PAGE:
From the Chicago Reader (October 6, 1989). — J.R.
THE LITTLE THIEF ** (Worth seeing)
Directed by Claude Miller
Written by Annie Miller, Claude Miller, and Luc Beraud
With Charlotte Gainsbourg, Didier Bezace, Simon de la Brosse, Raoul Billerey, and Chantal Banlier.
The French cinema has perhaps never been more desperately in the doldrums than now, and this slump is best represented by the trips down memory lane that seem to be a major preoccupation in current French movies. Never entailing research or reevaluation, these simplified, nostalgic foreshortenings of the past often pare away much of what makes that past interesting.
Claude Miller’s The Little Thief (La petite voleuse) is a case in point because it purports to be, at least in this country, the last work of the late Francois Truffaut. (I’m told that no such claims were made about the film when it opened in France, and can understand why; even French amnesia doesn’t ordinarily extend quite as far as our own.) The film was developed out of a long-nurtured Truffaut project that Truffaut considered filming at various points throughout his career; a 30- or 40-page treatment (accounts differ) he wrote with Claude de Givray served as Miller’s starting point, although by all accounts this story has been extensively reworked and embellished, and even given a new ending.… Read more »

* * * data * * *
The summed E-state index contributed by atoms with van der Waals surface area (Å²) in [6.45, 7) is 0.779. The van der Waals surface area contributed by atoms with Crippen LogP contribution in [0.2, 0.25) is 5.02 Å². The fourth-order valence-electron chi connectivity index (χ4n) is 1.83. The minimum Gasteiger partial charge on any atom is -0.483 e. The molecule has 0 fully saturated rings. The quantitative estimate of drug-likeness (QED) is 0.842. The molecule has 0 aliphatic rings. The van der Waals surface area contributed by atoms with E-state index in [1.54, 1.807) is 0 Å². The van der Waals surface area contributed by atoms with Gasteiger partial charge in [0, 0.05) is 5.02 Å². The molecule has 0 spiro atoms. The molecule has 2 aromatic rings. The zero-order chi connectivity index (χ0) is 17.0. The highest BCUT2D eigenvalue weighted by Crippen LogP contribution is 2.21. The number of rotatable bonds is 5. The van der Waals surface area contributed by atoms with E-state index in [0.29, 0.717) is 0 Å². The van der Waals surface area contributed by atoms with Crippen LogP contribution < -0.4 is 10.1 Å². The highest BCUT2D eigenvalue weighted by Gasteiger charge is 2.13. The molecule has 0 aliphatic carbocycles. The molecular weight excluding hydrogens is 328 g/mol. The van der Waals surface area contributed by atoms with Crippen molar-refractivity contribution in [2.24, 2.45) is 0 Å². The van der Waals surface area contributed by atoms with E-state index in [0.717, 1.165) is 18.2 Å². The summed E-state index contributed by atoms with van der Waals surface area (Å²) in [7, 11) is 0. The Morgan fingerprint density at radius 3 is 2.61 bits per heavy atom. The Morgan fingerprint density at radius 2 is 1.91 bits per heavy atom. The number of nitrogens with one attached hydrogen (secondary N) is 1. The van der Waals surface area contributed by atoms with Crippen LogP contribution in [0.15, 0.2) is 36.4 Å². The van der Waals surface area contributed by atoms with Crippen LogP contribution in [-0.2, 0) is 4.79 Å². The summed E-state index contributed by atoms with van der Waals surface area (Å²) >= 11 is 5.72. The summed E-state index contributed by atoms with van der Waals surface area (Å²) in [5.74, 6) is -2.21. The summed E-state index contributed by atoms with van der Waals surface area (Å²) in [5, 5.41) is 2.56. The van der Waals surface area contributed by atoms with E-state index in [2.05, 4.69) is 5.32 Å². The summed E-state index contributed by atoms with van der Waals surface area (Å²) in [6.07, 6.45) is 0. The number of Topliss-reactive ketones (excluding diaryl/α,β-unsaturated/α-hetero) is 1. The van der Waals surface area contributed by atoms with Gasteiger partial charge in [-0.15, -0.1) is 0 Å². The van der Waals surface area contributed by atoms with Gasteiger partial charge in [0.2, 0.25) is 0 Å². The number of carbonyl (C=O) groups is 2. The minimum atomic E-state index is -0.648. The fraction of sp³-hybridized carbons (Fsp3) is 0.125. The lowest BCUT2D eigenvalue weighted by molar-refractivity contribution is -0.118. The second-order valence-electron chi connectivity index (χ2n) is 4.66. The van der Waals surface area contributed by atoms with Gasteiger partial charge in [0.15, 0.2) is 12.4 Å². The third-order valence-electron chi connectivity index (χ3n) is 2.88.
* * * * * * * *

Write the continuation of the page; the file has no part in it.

Having now experienced two years’ worth of the Chicago International Film Festival, I’m not the least bit surprised to learn that the 25th-anniversary version, the largest to date, is starting on Thursday, October 12, three days before “opening night.” We’ll have plenty to say about this event when it gets fully under way next week; for the moment, here are reviews of the four films to be shown on Thursday, written by Gerald Peary, Ronnie Scheib, Barbara Scharres, and John Stevenson; films preceded by an asterisk (*) are recommended.
The Thursday films will be shown at the Music Box, 3733 N. Southport, and the University of Chicago, 1212 E. 59th St.; ticket prices are $6, $5 for Cinema/Chicago members. For further information, call 644-3456. –Jonathan Rosenbaum
*Jesus of Montreal
Denys Arcand had his first worldwide hit in 1986, with the intellectual sex comedy The Decline of the American Empire, although this smart and witty Quebec director is no novice. A well-known name in Canadian film since a notorious banned sociopolitical documentary in 1970, Arcand turned to fiction features and has become one of the sharpest and most irreverent observers of North American culture and middle-class values working today. In Jesus of Montreal, Daniel, a young unemployed actor, is hired by a priest with patron-of-the-arts pretensions to revive a wheezy 50s passion play for performance on a mountainside above Montreal.… Read more »